US Videos

Housing Hurts, Merger Misses, and ETF High Jinks

Jason Stipp

Jason Stipp: I'm Jason Stipp for Morningstar, and welcome to the Friday Five. This is our look back at the week's most notable headlines for investors. Here with me, as always, with the Five is Morningstar Markets Editor Jeremy Glaser. Jeremy, thanks for joining me.

Jeremy Glaser: Hi, Jason.

Stipp: So what have you got for the Five this week?

Glaser: Well, we've got some not-so-great housing news. AOL laid off even more workers. American Express made a bet on the future of payments. Bill Gross discussed a little bit about how he sees all companies as utilities now. And finally, we have a bit of an ETF spoof.

Stipp: OK. Well, please, please, get the bad news out of the way first. Let's start with housing.

Glaser: Yeah. Housing starts took an unexpected tumble, down 10.6%, after a couple months of it really looking like the housing market was starting to stabilize. Now, this doesn't mean that prices are going to fall another 50% or that we're going to crater again, but it definitely raises some questions about the sustainability of what's happening in the housing market right now, that people aren't putting in new orders to build new houses, and we're just depleting the supply that we already have.

I think there are still a lot of concerns about unemployment, and no one's ready to quite make the splurge, or maybe to commission that new house, if they are not so sure they're going to keep their job.

Read Full Transcript

Stipp: So, speaking of employment, is that a dial-up modem that I hear sort of fading off in the distance?

Glaser: [laughs] Yeah. Believe it or not, AOL has another 2,500 people to lay off. They're getting ready for their spin-off from Time Warner next month, and they're cutting costs and trying to make sure that the structure makes sense as a standalone company.

It's amazing how poorly the AOL-Time Warner merger went. The idea of putting together the content that Time Warner had and the distribution channel that AOL had just never really came together. And it's particularly interesting when we see a company like Comcast looking at NBC Universal for somewhat similar reasons, to see if that merger will be any more successful than AOL-Time Warner was.

Stipp: So another Steve Case venture in the news this week: Revolution Money and AmEx deal. What's your take on that?

Glaser: Yeah. American Express spent $300 million to purchase Revolution Money, which is an online and mobile payment service. I think this probably makes a lot of sense for American Express. It's not a huge deal. It's not going to, in any way, effect what we think the earnings power of American Express is, but it shows the idea that we're really moving away from a cash society, and even a plastic society, and into new forms of payments.

I think the fact that American Express is keeping up with this and recognizes the trend and the potential threat is kind of neutralizing it now, I think, speaks well to management.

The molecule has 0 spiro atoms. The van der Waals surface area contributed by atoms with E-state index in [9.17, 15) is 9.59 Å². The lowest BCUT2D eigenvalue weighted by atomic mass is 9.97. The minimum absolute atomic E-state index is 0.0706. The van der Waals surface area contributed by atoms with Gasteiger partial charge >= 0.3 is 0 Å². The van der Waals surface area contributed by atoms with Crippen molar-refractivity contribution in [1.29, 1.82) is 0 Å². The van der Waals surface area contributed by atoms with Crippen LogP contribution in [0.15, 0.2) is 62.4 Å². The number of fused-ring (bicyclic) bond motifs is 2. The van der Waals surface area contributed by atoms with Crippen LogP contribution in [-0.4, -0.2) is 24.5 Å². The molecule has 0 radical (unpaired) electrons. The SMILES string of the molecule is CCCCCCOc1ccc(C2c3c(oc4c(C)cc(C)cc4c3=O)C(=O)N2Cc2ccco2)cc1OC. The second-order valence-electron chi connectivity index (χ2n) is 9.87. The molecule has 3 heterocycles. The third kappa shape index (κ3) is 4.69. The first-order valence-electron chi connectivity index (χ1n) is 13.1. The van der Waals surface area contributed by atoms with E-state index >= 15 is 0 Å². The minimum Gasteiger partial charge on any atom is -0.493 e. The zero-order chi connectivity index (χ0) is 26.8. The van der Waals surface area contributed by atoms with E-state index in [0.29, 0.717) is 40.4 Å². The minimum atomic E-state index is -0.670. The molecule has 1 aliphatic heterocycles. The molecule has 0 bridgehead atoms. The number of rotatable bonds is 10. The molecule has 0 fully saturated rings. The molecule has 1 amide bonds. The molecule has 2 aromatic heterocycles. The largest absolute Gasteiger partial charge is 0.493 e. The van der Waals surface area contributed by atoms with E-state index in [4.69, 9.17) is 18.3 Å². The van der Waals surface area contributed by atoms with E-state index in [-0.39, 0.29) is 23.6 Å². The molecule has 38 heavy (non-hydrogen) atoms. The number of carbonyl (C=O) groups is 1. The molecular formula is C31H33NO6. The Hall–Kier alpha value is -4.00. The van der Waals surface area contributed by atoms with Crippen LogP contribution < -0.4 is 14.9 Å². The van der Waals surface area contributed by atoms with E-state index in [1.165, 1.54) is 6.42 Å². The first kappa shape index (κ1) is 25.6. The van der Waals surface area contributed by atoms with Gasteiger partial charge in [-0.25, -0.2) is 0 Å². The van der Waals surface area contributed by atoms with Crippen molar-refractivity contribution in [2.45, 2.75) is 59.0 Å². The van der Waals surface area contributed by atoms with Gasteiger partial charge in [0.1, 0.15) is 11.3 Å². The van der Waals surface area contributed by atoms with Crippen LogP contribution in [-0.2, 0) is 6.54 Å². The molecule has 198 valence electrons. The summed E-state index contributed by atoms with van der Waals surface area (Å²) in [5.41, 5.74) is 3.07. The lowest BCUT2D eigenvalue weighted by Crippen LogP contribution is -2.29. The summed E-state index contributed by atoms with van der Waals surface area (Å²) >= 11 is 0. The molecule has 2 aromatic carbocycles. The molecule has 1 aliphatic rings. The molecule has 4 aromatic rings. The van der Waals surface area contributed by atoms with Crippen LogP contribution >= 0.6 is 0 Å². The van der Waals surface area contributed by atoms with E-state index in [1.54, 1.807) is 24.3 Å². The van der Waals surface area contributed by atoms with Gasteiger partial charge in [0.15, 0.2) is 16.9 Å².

Stipp: So, speaking of big, broader changes, Bill Gross, also, continuing a theme he's been talking about for a while with "New Normal," but he actually had some investment recommendations this week based on that. What's your take on his theme there?

Glaser: Yeah, he did. Bill Gross sees, in the "New Normal," there's going to be so much government regulation around, basically, everything that companies are mainly going to act like utilities. So if everything's going to be a utility, you might as well just buy regulated utilities. If you have the choice between getting a 0% yield on a money-market account, which is essentially what you get right now, versus maybe a 4% or 5% yield with a utility, he thinks the utility is a much smarter bet.

And I think that we could all agree that earning 0% probably doesn't make a lot of sense, that if you're worried about inflation, if you're worried about not just protecting your capital but actually growing it, looking at a company that's paying that strong dividend that has a stable track record makes a lot of sense.

Though I think I disagree with him in that every company's all of the sudden going to look like a regulated utility. I think we've seen the government not having a lot of success in pushing a lot of very harsh regulations on a lot of industry. Whenever this discussion comes up, there's so much outcry from a lot of people to kind of pull back that regulation. Is there going to be more than there was before? Probably. But I think that capitalism is still alive and well.

Stipp: Certainly. Also this week, some people who perhaps loved capitalism a little too much...

Glaser: [laughs]

Stipp: Drove them to look at an investment option that really wasn't an investment option. There was some interesting news out of ETFs this week.

Glaser: Yeah, I think so. I have to give thanks to our director of ETF analysis, Scott Burns, for passing this one along. Jason Kelly, who's a blogger, wrote a post about a 100-times-leveraged ETF that would give you 100 times, either plus or minus, what was happening in the market. He wrote this joke post, and believe it or not, it got picked up by a few ETF news sources, who reported that this was launching.

And this is funny because, in the post itself, it admitted that the fund would go bust several times a day. So I don't know that investors would actually be interested in it. There seemed to actually be people who e-mailed him and wondered when they could invest in this particular instrument. I think it's amazing what investors will buy.

Stipp: Yeah. Sadly, it seems some investors will just buy anything.

Glaser: Yeah.

Stipp: Thanks for joining me, Jeremy.

Glaser: You're welcome.

Stipp: For Morningstar.com, I'm Jason Stipp. Thanks for watching.